Posted: 23 Apr 2011 Last revised: 29 Jun 2016
Date Written: June 23, 2010
This article explores the processes by which consumers make choices when goals conflict and their implications for preferences. Drawing from research on goal systems theory and behavioral decision theory, we posit that when all choice options serve one goal that conflicts with an incidentally activated goal, consumers will be more likely to choose an option that is seen as unique and special. We argue that this occurs because goal conflict causes consumers to experience an increased need to justify their choice, and an option’s ability to offer a unique and special experience can provide such a justification. Our results demonstrate these effects, find support for the proposed underlying process, and identify relevant boundary conditions. We conclude with a discussion of the theoretical implications for these findings.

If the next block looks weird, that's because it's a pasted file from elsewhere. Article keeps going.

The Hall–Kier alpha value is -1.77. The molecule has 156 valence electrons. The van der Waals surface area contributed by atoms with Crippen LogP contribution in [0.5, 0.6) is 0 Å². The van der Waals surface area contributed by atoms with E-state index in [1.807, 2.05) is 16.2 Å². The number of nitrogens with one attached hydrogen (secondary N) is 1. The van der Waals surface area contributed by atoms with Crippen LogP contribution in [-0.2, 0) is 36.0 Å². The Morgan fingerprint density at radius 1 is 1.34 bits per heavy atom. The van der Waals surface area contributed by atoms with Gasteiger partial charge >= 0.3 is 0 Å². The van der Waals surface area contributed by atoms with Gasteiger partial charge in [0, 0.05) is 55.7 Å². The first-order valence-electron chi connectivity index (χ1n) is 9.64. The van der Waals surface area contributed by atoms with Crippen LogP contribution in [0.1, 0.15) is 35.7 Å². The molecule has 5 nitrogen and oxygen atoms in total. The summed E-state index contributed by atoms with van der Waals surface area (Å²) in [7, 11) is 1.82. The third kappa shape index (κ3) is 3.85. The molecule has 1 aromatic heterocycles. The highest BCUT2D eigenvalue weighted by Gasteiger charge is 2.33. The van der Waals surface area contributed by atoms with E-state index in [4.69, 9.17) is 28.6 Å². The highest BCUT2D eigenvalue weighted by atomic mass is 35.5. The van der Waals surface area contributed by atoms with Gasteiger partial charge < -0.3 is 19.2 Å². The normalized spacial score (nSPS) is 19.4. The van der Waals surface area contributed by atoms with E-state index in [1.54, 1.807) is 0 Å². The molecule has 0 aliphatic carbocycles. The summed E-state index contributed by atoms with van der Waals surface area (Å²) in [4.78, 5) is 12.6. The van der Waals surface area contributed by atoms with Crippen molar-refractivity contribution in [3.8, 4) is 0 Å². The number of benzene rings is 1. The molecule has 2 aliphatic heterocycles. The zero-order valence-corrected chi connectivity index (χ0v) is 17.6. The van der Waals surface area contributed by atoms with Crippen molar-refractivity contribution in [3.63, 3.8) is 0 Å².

Keywords: goals, self-control, conflict, justification, choice
Suggested Citation: Suggested Citation
Goldsmith, Kelly and Dhar, Ravi, When Goal Violation Prompts Justification: Conflicting Goals and Reason Based Choices (June 23, 2010). Available at SSRN: https://ssrn.com/abstract=1817908 or http://dx.doi.org/10.2139/ssrn.1817908